The Supreme Court of the United States will hear oral arguments on December 1 over a Mississippi Pro-Life law that protects preborn children at 15 weeks’ gestation. Current abortion jurisprudence (primarily Roe v. Wade and Planned Parenthood v. Casey) allows abortion at any time in pregnancy for any reason. The main question justices will consider in this case (Dobbs v. Jackson Women’s Health Organization) is whether all early abortion bans are unconstitutional. In July, however, Texas Right to Life filed an amicus brief arguing the Supreme Court should overturn Roe altogether.
What: Oral arguments in Dobbs v. Jackson Women’s Health Organization
When: Wednesday, December 1, at 9 a.m. Central
Where: United States Supreme Court Building or online here
We could see three possible outcomes for this case:
1.) The Supreme Court could uphold the lower court’s ruling against the Mississippi law, affirming current standards established by Roe v. Wade and subsequent cases.
This would be the most disappointing outcome and, fortunately, the least likely. If today’s court wanted to uphold the current standard, they likely wouldn’t have taken up the Mississippi case in the first place. Lower court rulings already blocked the Mississippi law, affirming Roe, but the justices voluntarily took up Dobbs anyway. The Supreme Court didn’t need to hear the case—unless they had an intent to change something.
2.) The court could make up a new precedent, weakening but not overturning Roe.
Upholding Mississippi’s law while not reversing Roe would require challenging calculus.
If the Supreme Court merely weakened Roe, the justices would have to craft a new standard for reviewing Pro-Life laws. Roe and Planned Parenthood v. Casey—which together constitute the judiciary’s primary abortion precedents—do not comport with Mississippi’s 15-week protections. The six conservative-leaning justices cannot rubber-stamp the Mississippi law while applying Roe and Casey. They must formulate a new framework.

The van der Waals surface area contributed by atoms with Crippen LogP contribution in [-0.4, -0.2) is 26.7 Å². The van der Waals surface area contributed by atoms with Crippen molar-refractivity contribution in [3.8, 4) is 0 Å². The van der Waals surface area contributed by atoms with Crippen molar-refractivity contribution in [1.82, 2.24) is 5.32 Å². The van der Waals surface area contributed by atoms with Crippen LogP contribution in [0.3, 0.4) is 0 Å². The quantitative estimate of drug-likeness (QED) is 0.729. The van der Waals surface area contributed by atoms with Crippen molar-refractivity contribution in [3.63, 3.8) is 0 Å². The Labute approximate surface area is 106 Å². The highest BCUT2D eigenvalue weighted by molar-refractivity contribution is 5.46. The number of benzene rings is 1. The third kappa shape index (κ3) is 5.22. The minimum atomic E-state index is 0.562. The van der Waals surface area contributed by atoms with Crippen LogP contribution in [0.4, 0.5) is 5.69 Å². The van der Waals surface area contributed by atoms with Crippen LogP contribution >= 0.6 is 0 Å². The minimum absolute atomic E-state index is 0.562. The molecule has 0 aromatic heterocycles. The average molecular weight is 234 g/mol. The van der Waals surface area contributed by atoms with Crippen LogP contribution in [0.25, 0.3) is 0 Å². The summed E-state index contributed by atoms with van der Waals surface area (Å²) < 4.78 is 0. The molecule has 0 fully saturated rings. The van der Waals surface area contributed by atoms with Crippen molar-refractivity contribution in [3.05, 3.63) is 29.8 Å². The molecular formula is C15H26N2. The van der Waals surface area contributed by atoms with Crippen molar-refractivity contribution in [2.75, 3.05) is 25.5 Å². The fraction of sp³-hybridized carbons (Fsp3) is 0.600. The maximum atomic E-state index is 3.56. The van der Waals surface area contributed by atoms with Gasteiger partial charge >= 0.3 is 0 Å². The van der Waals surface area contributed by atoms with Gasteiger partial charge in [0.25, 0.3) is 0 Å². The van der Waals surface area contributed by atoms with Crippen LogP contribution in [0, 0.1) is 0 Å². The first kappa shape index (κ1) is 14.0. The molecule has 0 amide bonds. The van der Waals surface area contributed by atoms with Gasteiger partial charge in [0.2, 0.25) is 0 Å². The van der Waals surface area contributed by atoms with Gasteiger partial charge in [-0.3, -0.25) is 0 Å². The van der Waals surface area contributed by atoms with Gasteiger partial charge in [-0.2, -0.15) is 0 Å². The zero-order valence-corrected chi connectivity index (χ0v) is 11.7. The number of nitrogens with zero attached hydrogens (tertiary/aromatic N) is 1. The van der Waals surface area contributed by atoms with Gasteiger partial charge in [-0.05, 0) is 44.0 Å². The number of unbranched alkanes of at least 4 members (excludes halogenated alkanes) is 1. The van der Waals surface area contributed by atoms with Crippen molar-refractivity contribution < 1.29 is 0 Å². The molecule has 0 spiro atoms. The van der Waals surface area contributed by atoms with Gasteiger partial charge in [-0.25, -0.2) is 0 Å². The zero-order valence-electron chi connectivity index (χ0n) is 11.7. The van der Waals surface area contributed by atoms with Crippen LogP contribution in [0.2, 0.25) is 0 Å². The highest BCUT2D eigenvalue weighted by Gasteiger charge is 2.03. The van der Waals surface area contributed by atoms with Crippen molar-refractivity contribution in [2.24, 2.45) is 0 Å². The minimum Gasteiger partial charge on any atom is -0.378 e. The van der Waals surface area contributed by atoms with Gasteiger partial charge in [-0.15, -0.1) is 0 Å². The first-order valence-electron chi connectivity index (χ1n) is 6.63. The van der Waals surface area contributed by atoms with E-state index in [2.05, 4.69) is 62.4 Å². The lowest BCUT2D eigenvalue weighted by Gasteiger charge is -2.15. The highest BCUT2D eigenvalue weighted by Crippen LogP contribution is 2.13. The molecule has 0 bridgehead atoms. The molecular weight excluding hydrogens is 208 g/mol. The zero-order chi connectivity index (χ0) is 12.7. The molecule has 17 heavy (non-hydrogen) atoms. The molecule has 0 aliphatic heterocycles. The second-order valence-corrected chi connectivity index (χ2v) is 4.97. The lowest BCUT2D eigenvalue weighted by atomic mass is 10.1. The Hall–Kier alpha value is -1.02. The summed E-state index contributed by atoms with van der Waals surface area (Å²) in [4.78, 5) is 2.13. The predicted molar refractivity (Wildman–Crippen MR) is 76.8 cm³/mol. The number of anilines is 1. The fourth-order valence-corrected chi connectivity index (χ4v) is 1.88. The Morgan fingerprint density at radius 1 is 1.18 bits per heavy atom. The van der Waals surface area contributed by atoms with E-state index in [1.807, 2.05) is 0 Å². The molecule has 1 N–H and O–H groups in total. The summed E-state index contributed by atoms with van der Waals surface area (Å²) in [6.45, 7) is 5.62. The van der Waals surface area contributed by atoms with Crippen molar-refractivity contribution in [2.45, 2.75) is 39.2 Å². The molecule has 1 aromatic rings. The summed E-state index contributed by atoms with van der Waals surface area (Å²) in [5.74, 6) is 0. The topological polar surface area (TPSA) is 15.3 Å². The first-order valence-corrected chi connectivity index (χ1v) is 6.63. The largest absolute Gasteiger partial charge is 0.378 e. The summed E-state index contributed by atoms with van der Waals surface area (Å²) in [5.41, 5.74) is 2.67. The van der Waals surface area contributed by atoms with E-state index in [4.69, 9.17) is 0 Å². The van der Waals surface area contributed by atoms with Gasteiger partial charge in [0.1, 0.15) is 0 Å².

One such new standard could be a specific timeframe (e.g., 12-weeks) or a specific interest (e.g., fetal pain) and use that new timeframe or interest for evaluating Pro-Life laws. The problem with this route is that any determinative framework must be newly invented without a historical or textual basis. This framework will appear to be subjectively fabricated, mainly because such a framework would indeed be subjectively fabricated.
The other potential path for weakening Roe would be to create a vague standard (e.g., a pregnant mother must have a reasonable opportunity to obtain an abortion). This standard would depart from Roe and Casey to a lesser degree, and the lack of specificity coheres with a supposed right not outlined in the Constitution. However, this would invite more litigation testing the hazy contours of this new framework. The Supreme Court likely would not want to prompt more entanglement in such a polarized issue.
Furthermore, the popular assumption is that the conservative-leaning justices want to eventually reverse Roe, even if not in Dobbs. Weakening Roe now would require them to fashion a new standard, only to overrule themselves years later. This outcome would be uncharacteristic based on the justices’ own writings about consistency and stability in the court.
3.) The court could overturn Roe entirely and return the authority to protect preborn children from abortion back to every state.
Texas Right to Life Director of Media and Communication Kimberlyn Schwartz stated:
“Now is the time for the Supreme Court to reverse the deadliest ruling in our nation’s history. Nothing in the Constitution supports the idea that abortion is a constitutional right. We are optimistic that the court will see what we have known all along: Roe v. Wade is a lie and preborn children deserve legal protection.”
If the court overturns Roe, the issue of abortion will be decided state by state. Thus, if the court overturns Roe in the Mississippi case, elective abortion will be completely outlawed in Texas.
A ruling in Dobbs will likely occur in June 2022.
Meanwhile, the Supreme Court has not yet released an opinion on the Texas Heartbeat Act in abortionists and the Department of Justice’s lawsuits.